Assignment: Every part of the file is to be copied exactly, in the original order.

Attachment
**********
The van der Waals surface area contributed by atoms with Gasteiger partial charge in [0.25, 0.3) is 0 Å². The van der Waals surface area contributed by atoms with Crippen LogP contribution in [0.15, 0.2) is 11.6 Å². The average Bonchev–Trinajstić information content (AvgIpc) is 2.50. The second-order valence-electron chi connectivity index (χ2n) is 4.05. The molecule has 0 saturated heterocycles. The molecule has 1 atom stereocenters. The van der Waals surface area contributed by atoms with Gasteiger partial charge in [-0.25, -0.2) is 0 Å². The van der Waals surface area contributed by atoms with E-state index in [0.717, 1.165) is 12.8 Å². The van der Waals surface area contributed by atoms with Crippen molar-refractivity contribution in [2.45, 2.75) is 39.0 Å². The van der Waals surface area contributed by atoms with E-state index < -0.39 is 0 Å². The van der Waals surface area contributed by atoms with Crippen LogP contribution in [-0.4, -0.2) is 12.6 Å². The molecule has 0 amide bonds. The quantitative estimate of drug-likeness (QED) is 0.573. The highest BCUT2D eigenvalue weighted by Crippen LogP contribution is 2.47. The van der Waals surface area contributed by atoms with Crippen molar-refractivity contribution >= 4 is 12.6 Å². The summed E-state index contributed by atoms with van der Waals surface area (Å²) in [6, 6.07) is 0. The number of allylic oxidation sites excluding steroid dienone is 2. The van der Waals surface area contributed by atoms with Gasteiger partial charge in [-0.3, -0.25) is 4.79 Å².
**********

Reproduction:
The van der Waals surface area contributed by atoms with Gasteiger partial charge in [0.25, 0.3) is 0 Å². The van der Waals surface area contributed by atoms with Crippen LogP contribution in [0.15, 0.2) is 11.6 Å². The average Bonchev–Trinajstić information content (AvgIpc) is 2.50. The second-order valence-electron chi connectivity index (χ2n) is 4.05. The molecule has 0 saturated heterocycles. The molecule has 1 atom stereocenters. The van der Waals surface area contributed by atoms with Gasteiger partial charge in [-0.25, -0.2) is 0 Å². The van der Waals surface area contributed by atoms with E-state index in [0.717, 1.165) is 12.8 Å². The van der Waals surface area contributed by atoms with Crippen molar-refractivity contribution in [2.45, 2.75) is 39.0 Å². The van der Waals surface area contributed by atoms with E-state index < -0.39 is 0 Å². The van der Waals surface area contributed by atoms with Crippen LogP contribution in [-0.4, -0.2) is 12.6 Å². The molecule has 0 amide bonds. The quantitative estimate of drug-likeness (QED) is 0.573. The highest BCUT2D eigenvalue weighted by Crippen LogP contribution is 2.47. The van der Waals surface area contributed by atoms with Crippen molar-refractivity contribution >= 4 is 12.6 Å². The summed E-state index contributed by atoms with van der Waals surface area (Å²) in [6, 6.07) is 0. The number of allylic oxidation sites excluding steroid dienone is 2. The van der Waals surface area contributed by atoms with Gasteiger partial charge in [-0.3, -0.25) is 4.79 Å².